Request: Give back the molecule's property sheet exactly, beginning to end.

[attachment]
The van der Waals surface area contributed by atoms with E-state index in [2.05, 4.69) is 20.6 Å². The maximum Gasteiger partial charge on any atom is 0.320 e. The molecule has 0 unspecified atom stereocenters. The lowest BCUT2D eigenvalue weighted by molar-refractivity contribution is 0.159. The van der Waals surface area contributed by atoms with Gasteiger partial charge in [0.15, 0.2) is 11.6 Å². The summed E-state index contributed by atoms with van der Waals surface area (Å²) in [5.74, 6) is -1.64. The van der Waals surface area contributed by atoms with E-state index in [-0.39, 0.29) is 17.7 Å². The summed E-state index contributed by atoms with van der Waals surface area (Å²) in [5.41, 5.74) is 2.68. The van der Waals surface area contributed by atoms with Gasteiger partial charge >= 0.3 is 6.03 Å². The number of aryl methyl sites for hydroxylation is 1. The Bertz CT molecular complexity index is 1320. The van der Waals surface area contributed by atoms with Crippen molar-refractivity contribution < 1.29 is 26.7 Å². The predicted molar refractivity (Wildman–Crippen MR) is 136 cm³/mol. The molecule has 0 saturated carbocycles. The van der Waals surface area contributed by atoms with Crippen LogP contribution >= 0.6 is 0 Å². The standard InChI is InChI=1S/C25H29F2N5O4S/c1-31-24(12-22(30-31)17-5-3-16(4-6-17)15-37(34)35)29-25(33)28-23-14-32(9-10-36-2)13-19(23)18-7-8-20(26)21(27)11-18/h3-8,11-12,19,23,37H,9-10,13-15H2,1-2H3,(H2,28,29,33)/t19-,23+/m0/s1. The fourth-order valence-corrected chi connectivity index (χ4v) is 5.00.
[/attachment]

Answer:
The van der Waals surface area contributed by atoms with E-state index in [2.05, 4.69) is 20.6 Å². The maximum Gasteiger partial charge on any atom is 0.320 e. The molecule has 0 unspecified atom stereocenters. The lowest BCUT2D eigenvalue weighted by molar-refractivity contribution is 0.159. The van der Waals surface area contributed by atoms with Gasteiger partial charge in [0.15, 0.2) is 11.6 Å². The summed E-state index contributed by atoms with van der Waals surface area (Å²) in [5.74, 6) is -1.64. The van der Waals surface area contributed by atoms with E-state index in [-0.39, 0.29) is 17.7 Å². The summed E-state index contributed by atoms with van der Waals surface area (Å²) in [5.41, 5.74) is 2.68. The van der Waals surface area contributed by atoms with Gasteiger partial charge >= 0.3 is 6.03 Å². The number of aryl methyl sites for hydroxylation is 1. The Bertz CT molecular complexity index is 1320. The van der Waals surface area contributed by atoms with Crippen molar-refractivity contribution < 1.29 is 26.7 Å². The predicted molar refractivity (Wildman–Crippen MR) is 136 cm³/mol. The molecule has 0 saturated carbocycles. The van der Waals surface area contributed by atoms with Crippen LogP contribution >= 0.6 is 0 Å². The standard InChI is InChI=1S/C25H29F2N5O4S/c1-31-24(12-22(30-31)17-5-3-16(4-6-17)15-37(34)35)29-25(33)28-23-14-32(9-10-36-2)13-19(23)18-7-8-20(26)21(27)11-18/h3-8,11-12,19,23,37H,9-10,13-15H2,1-2H3,(H2,28,29,33)/t19-,23+/m0/s1. The fourth-order valence-corrected chi connectivity index (χ4v) is 5.00.